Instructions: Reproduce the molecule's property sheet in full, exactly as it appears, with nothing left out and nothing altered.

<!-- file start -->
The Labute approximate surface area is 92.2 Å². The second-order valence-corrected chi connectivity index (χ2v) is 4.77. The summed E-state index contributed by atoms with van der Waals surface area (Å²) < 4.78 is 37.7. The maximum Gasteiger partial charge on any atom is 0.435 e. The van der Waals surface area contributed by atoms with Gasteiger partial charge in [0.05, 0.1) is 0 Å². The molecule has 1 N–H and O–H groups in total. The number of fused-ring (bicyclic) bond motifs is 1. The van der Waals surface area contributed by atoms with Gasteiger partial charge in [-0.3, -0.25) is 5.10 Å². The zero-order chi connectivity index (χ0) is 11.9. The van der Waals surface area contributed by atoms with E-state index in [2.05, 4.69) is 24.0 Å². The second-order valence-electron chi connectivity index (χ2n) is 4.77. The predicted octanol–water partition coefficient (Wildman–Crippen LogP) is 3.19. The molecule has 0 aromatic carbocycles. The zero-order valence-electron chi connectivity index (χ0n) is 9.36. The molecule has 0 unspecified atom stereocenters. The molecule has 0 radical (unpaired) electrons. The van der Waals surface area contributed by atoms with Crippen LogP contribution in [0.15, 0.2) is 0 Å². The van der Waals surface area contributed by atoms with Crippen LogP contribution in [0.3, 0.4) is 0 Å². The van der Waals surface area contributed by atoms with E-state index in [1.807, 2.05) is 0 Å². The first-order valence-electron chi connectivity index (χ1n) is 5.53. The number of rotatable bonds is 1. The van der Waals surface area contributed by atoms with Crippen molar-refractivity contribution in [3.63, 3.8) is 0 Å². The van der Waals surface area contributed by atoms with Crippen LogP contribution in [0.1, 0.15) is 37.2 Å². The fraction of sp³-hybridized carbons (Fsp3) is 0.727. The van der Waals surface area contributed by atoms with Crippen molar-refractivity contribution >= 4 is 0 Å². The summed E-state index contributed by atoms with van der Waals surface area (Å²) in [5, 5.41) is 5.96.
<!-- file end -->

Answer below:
The Labute approximate surface area is 92.2 Å². The second-order valence-corrected chi connectivity index (χ2v) is 4.77. The summed E-state index contributed by atoms with van der Waals surface area (Å²) < 4.78 is 37.7. The maximum Gasteiger partial charge on any atom is 0.435 e. The van der Waals surface area contributed by atoms with Gasteiger partial charge in [0.05, 0.1) is 0 Å². The molecule has 1 N–H and O–H groups in total. The number of fused-ring (bicyclic) bond motifs is 1. The van der Waals surface area contributed by atoms with Gasteiger partial charge in [-0.3, -0.25) is 5.10 Å². The zero-order chi connectivity index (χ0) is 11.9. The van der Waals surface area contributed by atoms with E-state index in [2.05, 4.69) is 24.0 Å². The second-order valence-electron chi connectivity index (χ2n) is 4.77. The predicted octanol–water partition coefficient (Wildman–Crippen LogP) is 3.19. The molecule has 0 aromatic carbocycles. The zero-order valence-electron chi connectivity index (χ0n) is 9.36. The molecule has 0 unspecified atom stereocenters. The molecule has 0 radical (unpaired) electrons. The van der Waals surface area contributed by atoms with Crippen LogP contribution in [0.15, 0.2) is 0 Å². The van der Waals surface area contributed by atoms with Crippen LogP contribution in [0.3, 0.4) is 0 Å². The van der Waals surface area contributed by atoms with E-state index in [1.807, 2.05) is 0 Å². The first-order valence-electron chi connectivity index (χ1n) is 5.53. The number of rotatable bonds is 1. The van der Waals surface area contributed by atoms with Crippen molar-refractivity contribution in [3.63, 3.8) is 0 Å². The van der Waals surface area contributed by atoms with Crippen LogP contribution in [0.1, 0.15) is 37.2 Å². The fraction of sp³-hybridized carbons (Fsp3) is 0.727. The van der Waals surface area contributed by atoms with Crippen molar-refractivity contribution >= 4 is 0 Å². The summed E-state index contributed by atoms with van der Waals surface area (Å²) in [5, 5.41) is 5.96.